Other objects of this invention will become apparent as the description proceeds in connection with the accompanying drawings, of which:
FIG. 1 is a schematic drawing illustrating the employment of the device of the present invention in the leaching of ore;
FIGS. 2A and 2B are cross-sectional views illustrating the top and bottom portions of a preferred embodiment of the invention;
FIG. 3 is a cross-sectional view taken along the plane indicated by 3--3 in FIG. 2B;
FIG. 4 is an elevational view illustrating a second embodiment of the invention utilizing an open-slat structure for the housing;
FIG. 4A is a cross-sectional view taken along the plane indicated by 4A--4A in FIG. 4;
FIG. 4B is a cross-sectional view taken along the plane indicated by 4B--4B in FIG. 4; and
FIG. 5 is a schematic view illustrating another method for the employment of the device of the invention in leaching ore.
Referring now to FIG. 1, the use of a pair of units of the device of the invention in the leaching of ore is illustrated. Sonic leacher units 11a and 11b are suspended by suitable mounting means (not shown) within leaching tank 12. Contained within tank 12 are a leaching solution 13, having ore particles 14 contained therein. Three hydraulic lines 8-10 are schematically shown, these being for respectively providing fluid pressure, a fluid return and a motor case drain line.
Referring now to FIGS. 2A, 2B and 3, a preferred embodiment of the sonic device of the invention is illustrated. It is to be noted that FIG. 2A illustrates the top portion of the unit, while FIG. 2B illustrates the bottom portion thereof, these two portions being shown separately for convenience of illustration. Supported within housing 17 is a solid bar member 18 which is preferably fabricated of a material having high elasticity, such as steel, and may have a thick coating 19 on the outside wall thereof of a rubber-like material such as polyurethane. Solid bar member 18, which in a typical installation is vertically oriented within a leaching tank as illustrated in FIG. 1, is supported within housing 17 on support rod 20. Support rod 20, which is fabricated of a high strength material such as steel, has cylindrical sleeves 21a and 21b fixedly attached to the opposite ends thereof, as for example by welding, these sleeves having a greater diameter than that of rod 20. Sleeve 21a fits snugly within receptacle 23 welded to the base of housing 17 and abuts against a cushioning member 24 which may be of a suitable elastomeric material, such as rubber. Similarly, sleeve 21b fits snugly within the bored portion 18a of solid bar 18 and abuts against cushioning member 27. It is to be noted that bored portion 18a is coaxial with the longitudinal axis of bar member 18. Bar member 18 is retained in centered position and prevented from rotating (yet permitted to nutate) by means of cushioned spoke members 25 which are spaced around the periphery of bar 18 and abut thereagainst, as best can be seen in FIG. 3. Cushioned spoke member 25 may be fabricated of an elastomeric material such as rubber and are retained in tight engagement against the coating 19 of bar member 18 by means of steel band 26 which is tightened by means of band tightener 26a. An additional set of spoke members 30 are employed as spacers along an upper portion of bar 18 and are mounted on the wall of housing 17 around the periphery of bar 18 by means of bolts 32. It is to be noted that spacer members 30 are installed in a loose fit around bar 18 to permit maximum freedom of the bar.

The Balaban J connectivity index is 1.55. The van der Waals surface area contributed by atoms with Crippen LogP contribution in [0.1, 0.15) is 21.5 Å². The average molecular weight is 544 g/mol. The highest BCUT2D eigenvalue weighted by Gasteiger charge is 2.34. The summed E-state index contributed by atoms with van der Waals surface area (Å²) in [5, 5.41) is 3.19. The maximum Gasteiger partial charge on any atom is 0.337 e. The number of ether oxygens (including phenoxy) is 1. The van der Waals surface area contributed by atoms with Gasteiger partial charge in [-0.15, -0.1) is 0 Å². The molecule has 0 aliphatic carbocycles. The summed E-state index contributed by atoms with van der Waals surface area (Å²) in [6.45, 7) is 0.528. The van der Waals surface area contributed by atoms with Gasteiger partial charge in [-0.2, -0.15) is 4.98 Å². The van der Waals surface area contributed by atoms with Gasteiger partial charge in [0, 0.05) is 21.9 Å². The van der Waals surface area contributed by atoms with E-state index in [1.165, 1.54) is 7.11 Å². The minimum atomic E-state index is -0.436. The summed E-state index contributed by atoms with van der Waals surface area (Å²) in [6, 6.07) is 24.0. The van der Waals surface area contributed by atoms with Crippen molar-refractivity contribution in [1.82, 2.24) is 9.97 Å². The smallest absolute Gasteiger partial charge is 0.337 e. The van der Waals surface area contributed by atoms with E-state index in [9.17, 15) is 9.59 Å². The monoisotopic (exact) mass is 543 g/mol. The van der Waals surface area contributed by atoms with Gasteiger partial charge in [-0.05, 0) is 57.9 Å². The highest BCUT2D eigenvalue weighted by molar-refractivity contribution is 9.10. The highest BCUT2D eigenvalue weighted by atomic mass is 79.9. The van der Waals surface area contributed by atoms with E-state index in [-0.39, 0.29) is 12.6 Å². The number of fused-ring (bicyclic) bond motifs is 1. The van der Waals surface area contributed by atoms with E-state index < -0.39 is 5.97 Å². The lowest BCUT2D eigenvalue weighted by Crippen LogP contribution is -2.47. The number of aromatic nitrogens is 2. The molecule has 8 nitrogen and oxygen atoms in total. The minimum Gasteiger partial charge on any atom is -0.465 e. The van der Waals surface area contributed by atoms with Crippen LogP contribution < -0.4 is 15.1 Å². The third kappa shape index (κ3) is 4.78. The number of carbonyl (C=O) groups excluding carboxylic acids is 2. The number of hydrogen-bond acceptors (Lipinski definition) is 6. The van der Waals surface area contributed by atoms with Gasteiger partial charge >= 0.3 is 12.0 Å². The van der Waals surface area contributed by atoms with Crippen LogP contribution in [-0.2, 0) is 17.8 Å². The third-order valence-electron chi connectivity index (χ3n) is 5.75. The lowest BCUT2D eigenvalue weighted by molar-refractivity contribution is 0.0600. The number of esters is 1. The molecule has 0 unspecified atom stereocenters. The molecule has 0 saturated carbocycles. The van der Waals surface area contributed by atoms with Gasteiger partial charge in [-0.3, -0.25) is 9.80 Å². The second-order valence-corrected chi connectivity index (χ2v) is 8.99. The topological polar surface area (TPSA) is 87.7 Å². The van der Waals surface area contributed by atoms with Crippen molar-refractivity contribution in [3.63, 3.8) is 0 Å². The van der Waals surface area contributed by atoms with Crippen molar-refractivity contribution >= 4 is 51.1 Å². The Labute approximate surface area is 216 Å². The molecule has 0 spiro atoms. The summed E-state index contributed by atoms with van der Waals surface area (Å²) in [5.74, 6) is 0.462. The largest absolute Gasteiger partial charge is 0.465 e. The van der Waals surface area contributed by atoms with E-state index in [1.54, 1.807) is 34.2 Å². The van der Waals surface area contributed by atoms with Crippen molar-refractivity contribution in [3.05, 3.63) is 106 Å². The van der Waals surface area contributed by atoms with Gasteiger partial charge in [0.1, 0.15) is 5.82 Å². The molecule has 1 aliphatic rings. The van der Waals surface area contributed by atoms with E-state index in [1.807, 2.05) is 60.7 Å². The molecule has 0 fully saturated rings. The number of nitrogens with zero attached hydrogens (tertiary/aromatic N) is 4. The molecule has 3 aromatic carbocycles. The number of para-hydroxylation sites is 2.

Mounted on the top end of bar member 18 is an orbiting mass oscillator 36, which may be of the type described in connection with my U.S. Pat. No. 4,265,129. This oscillator comprises an eccentric rotor 37 which is rotatably mounted on slipper or sleeve bearing 38 within housing 39, the housing being fixedly attached to bar member 18. As descritive in U.S. Pat. No. 4,265,129, oil is fed to the oscillator housing to form an oil cushion between the rotor and housing. Cooling fins 40 are provided in the housing. Drive shaft 41 of rotor 37 is coupled through U joints 42 and 43 and shaft 44 to the drive shaft of motor 47. A fan 48 is mounted on shaft 44 and provides cooling for the oscillator and the associated components. Apertures 50 are formed in the walls of housing 17 to facilitate to facilitate the flow of cooling air as indicated by arrows 53. Outlet ports 52 are provided to permit the outlet of leaching fluid and ore material which enters housing 17 through inlet ports 60. A boot member 54, which runs around the top portion of bar 18, is employed to prevent liquid and ore from entering the top portion of the unit.